If you’re a Pacific Northwesterner, whether you’re a dog, an infant, or a nine-to-five businessperson, odds are you were born with a near-insatiable appetite for the outdoors. The region’s two most popular hiking and backpacking destinations, Olympic National Park and the North Cascades National Park, are each within a two-and-a-half-hour drive of Seattle. Take a scenic hike through the Olympic Peninsula’s dense forests of 200-year-old western hemlocks, or camp at the base of one of more than 300 glaciers in the North Cascades, including Washington State’s beloved Mt. Rainier and Mt. Baker. If you’re looking to avoid the car, you can get active without even leaving the city. Hop on a bike and pedal the length of the Burke Gilman Trail, stopping for a picnic at Gas Works Park on the northern tip of Lake Union. Rent a kayak and paddle past Lake Union’s vast string of bobbing houseboats—the largest population of semi-moored floating homes in the world outside of Asia. Comb the plentiful beaches for cockle shells or take a polar bear swim in icy Puget Sound. However you choose to engage in the Pacific Northwest’s natural environment, you’ll be in good company.

If you don’t have the outdoors pulsing through your veins, don’t worry: Seattle’s got an app for that. The downtown area is a veritable smorgasbord of museums, theaters, and performance halls. The Seattle Center on Queen Anne Hill was the site of the 1962 Seattle World’s Fair, and is home to such major city attractions as the iconic Space Needle, the monorail, the Pacific Science Center, McCaw Hall (where the Seattle Opera and Pacific Northwest Ballet perform), and the Experience Music Project/Science Fiction Hall of Fame.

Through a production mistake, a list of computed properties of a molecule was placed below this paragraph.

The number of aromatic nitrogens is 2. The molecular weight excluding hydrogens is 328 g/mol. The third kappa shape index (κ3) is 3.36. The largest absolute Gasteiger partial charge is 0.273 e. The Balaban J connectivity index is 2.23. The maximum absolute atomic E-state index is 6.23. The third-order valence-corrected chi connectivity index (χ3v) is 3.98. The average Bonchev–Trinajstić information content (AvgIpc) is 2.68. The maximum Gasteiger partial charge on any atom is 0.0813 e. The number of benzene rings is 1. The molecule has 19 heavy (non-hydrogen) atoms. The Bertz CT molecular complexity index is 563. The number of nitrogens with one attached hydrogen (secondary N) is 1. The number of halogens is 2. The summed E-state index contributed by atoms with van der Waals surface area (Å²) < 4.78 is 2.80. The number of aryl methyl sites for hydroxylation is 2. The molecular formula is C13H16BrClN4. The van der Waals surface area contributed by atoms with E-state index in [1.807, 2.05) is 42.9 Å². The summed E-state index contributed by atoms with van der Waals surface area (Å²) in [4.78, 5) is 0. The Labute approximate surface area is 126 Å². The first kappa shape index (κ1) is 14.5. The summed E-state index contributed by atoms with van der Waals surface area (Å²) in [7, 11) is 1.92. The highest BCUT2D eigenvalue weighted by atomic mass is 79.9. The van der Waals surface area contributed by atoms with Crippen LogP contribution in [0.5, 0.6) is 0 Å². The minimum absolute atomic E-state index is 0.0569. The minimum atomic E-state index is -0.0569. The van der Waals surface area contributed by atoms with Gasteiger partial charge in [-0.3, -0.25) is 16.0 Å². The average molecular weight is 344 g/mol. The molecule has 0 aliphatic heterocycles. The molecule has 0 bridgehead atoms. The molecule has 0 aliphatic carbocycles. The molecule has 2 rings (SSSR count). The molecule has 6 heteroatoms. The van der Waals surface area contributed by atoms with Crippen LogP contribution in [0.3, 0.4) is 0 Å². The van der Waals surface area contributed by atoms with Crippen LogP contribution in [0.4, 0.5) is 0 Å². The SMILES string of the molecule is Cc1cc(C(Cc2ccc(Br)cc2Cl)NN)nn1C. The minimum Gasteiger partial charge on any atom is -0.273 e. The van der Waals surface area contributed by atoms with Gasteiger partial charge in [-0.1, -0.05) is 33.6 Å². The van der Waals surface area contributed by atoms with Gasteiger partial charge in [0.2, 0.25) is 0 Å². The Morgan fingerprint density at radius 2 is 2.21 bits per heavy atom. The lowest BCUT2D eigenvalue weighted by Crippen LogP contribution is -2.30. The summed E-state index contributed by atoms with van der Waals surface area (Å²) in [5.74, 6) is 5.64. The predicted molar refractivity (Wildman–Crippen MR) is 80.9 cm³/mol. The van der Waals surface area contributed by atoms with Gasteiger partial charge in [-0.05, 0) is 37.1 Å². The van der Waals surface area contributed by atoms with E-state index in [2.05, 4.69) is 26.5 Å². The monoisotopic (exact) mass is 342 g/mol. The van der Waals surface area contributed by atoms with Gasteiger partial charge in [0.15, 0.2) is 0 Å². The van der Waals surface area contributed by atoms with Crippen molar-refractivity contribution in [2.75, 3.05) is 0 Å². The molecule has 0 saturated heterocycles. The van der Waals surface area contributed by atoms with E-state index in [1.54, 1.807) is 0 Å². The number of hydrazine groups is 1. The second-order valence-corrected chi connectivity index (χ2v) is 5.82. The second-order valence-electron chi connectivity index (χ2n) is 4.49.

Though this is the city that brought you Starbucks, independent cafes have sprouted on nearly every block like springtime flowers. In other words, you’ll never be far from an excellent cup of joe. Wine and beer are the city’s alternate elixirs, and those are bountiful as well. A large portion of the state’s 616 wineries are located in the Puget Sound region, as are the majority of its 150 breweries.

Seattle’s offerings don’t stop once you cross beyond the city limits. Head north to Anacortes and climb aboard a ferry bound for the San Juan Islands, the region’s secret weapons and the perfect weekend getaway. You’ll never want for activities, with plenty of whale watching, eagle spotting, lavender farms, national parks, pottery shops, hand-blown glass, and country roads winding through acre after pristine acre of sparsely developed hills and pasturelands.

There’s no place in the world quite like the Pacific Northwest. Whether you’re drawn to the spectacle of fishermen hurling freshly caught salmon in Pike Place Fish Market, or compelled to pose for a photo in front of the 48-foot steel and aluminum Hammering Man outside the Seattle Art Museum, you won’t have an idle moment in the Emerald City. Unless, of course, you need one.

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A Few Clouds